My personal trainer and friend said to me the other day, "I can tell a lot about people's work ethic by how they work out."
She went on to tell me that observing people work out says a great deal about their ambition and drive. She believes that people who work their bodies out hard are the go-getters and leaders out there.
But what about those non-athletic types out there? Does that mean that they don't have ambition and can't be a leader?
I also had a conversation with my daughter's Occupational Therapist that same day. I was telling her that my daughter is introverted and not always the one initiating conversation and play with other children. I went on to say that she often responds best when other children grab her hand and say, "come on, let's go." The therapist responded with "Oh, you mean the leaders."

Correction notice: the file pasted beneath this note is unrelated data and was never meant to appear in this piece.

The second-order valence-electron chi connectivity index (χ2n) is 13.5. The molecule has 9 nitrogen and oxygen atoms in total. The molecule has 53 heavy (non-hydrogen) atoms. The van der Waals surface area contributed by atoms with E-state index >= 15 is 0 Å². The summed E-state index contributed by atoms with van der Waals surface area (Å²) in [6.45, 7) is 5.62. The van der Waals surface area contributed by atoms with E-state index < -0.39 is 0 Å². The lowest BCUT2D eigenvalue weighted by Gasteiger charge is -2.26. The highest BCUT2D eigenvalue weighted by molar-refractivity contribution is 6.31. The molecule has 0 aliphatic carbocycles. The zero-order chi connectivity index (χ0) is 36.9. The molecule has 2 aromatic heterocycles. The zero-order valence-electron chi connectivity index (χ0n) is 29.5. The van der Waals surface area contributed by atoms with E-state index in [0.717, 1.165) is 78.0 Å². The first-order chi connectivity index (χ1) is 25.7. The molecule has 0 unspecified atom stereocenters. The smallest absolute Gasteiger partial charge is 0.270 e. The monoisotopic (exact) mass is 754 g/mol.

But what about those introverts out there? Does that mean that they don't have a chance to be leaders?
Their perspectives on leadership aren't wrong, they are just half right.
That's right, there are two sides to leadership.
The one side we all know too well: the hard-driving, competitive, extroverted, take control, confident leader. And the often-dismissed side of leadership which is the soft-spoken, receptive, introverted, empathetic, humble leader.
The reality is that in order to be the best leader we can be, we need to draw on both sides. There is a time and place for both. In fact, extremes are never good. A leader that relies on one extreme at the expense of the other is bound to lose effectiveness.
Since most of us are trained to be the first kind of leader, my book The Connected and Committed Leader helps us see the benefits provided by the "softer" side.
And if you are the "softer" kind of leader, you have something to learn from those on the other side. In short, the best leader embodies both sides of leadership.
I found this interesting, particularly because on the fitness-front we have such extremes in our country. We have hit record levels of obesity, and yet gyms are a dime a dozen with